4. Dr. Larry Rast, President of Concordia Theological Seminary, Ft. Wayne, Ind., on C.F.W. Walther (mp3, 57:50, 23.3 MB, 2013-Oct-24)
5. Pr. Matthew Harrison, President of the LCMS, on Hermann Sasse (mp3, 57:50, 23.3 MB, 2013-Oct-25)
“Pastors who hurry through everything or anything ... sends a message—a non-verbal message—that this is not that important, that we better get through this because time’s a-wasting here.”
Jeff Schwarz: “Bill writes: Why is it that most congregations and pastors race through the Lord’s Prayer? I thank God for giving me a teacher who would make us repeat the prayer until we spoke it slow enough before dismissing us for the day.”
Pr. Todd Wilken: “Oh, golly, you’ve touched upon one of my personal pet peeves which is pastors who hurry through everything or anything. We have field workers at our congregation—because we’re local to one of the Lutheran Church–Missouri Synod seminaries—they send guys over to get Sunday morning experience, as much as they can, given their place as seminarians. And one of the first things I tell all of our field workers, even though I’m not officially in charge of them—I get to watch—I’ll tell them:
‘You’ll notice something here at Trinity: We aren’t in a hurry. There’s no reason to be in a hurry on Sunday morning. The clock is not our god; it’s not our taskmaster. The clock on the back wall is not there to tell us when the service is supposed to be over. Your wristwatch is not there to tell you when the service is supposed to be over. This is like everything else that is important in the world, and this is the most important thing in the world. It’s going to take as long as it takes.
‘That doesn’t mean that we slow it down to the point where it’s tedious. We’ve all sat through an organist who plays the hymn too slow. You just know when too slow is too slow. That doesn’t mean that we slow it [way] down. But it does mean that we take ... our ... time.
‘You take your time doing things that are important to you. You go out for your 25th wedding anniversary. Do you gobble down the meal in ten minutes, pay the bill and rush out? No! You take your time.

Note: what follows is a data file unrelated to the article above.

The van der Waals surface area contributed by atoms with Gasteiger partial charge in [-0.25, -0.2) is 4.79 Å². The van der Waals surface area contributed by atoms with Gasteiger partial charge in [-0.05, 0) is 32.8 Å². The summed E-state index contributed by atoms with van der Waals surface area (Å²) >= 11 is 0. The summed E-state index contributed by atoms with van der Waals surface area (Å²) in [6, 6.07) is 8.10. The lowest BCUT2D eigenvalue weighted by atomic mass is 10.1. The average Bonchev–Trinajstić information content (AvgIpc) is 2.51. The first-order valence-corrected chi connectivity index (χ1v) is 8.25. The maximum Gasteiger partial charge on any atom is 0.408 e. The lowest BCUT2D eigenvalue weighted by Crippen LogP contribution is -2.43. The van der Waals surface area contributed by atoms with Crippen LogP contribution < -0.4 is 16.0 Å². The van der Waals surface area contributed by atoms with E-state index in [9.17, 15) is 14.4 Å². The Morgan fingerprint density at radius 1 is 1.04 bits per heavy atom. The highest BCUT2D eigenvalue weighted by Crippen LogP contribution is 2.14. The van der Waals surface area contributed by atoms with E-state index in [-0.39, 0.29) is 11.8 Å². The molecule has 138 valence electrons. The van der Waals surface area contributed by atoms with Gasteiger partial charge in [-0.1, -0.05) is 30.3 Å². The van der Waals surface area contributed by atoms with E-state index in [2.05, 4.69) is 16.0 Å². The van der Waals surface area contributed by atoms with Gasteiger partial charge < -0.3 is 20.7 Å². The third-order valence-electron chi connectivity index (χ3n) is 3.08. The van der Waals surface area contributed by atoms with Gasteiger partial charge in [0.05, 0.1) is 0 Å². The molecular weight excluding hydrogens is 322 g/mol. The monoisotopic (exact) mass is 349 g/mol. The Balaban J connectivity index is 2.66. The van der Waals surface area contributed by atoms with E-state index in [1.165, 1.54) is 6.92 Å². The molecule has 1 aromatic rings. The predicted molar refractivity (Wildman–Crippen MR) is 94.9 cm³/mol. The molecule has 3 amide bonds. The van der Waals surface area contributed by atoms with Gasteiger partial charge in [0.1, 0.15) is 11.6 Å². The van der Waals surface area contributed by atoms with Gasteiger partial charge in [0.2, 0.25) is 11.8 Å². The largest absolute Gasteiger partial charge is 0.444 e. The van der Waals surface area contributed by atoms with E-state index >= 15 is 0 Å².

‘You take your time doing things that are important and Sunday morning is the most important thing you will do every week. It’s the most important thing that God does for you every single week. So, take your time doing it. There’s no hurry.’
“And that’s why it’s one of my pet peeves: pastors who hurry through, say, the Lord’s Prayer or, worse yet, hurry through the Words of Institution in the Lord’s Supper. They don’t hurry through their sermons. But, boy, do they hurry through the words of Christ in the Lord’s Prayer and the Words of Institution of the Lord’s Supper.
“And it sends a message—a non-verbal message—that this is not that important, that we better get through this because time’s a-wasting here.
“So, my personal corrective to that is to slow down at those things. And to let those things be slower than they ordinarily are to emphasize their importance.
“So we say things that are important, when you speak to your children or you speak to someone else, and you want them to completely understand what you’re saying, you may even slow down to say it. These are important words. So we slow down. We don’t hurry.
“Why pastors do this? It’s a bad habit. I don’t think there’s any pastor worth his salt out there that thinks that the Lord’s Prayer isn’t important. If they do, they should be sent back to the oven of the seminary for further baking—they’re half-baked. Those words are not unimportant. But it’s a bad habit.
“And, every pastor can fall into it—things can become routine. And, you might just go up to your pastor and say, ‘Hey, pastor, during the Lord’s Prayer, slow down. You’re going too fast for me. Slow down.’ And he’ll get it—he’ll understand exactly what you’re saying. He’s not a dummy.”
— Listener Email and the Issues, Etc., Comment Line, 2016-July-27, 41:54–45:48, http://issuesetc.org/podcast/21030727161.mp3
4801 E. 6th St
Sioux Falls, SD 57110
Christ Lutheran Church is a member of the Lutheran Church–Missouri Synod.
UPDATE: The Voters Assembly, at its regular meeting of Dec. 13, 2015, adopted its 2016 budget, and voted to continue as a member of the Issues, Etc. 300, for the 6th year.
The Voters Assembly at its regular meeting of January 9, 2011, adopted its 2011 budget. As part of its Missions budget is a line item for Issues, Etc. (via Lutheran Public Radio) and has become a member of the Issues, Etc. 300.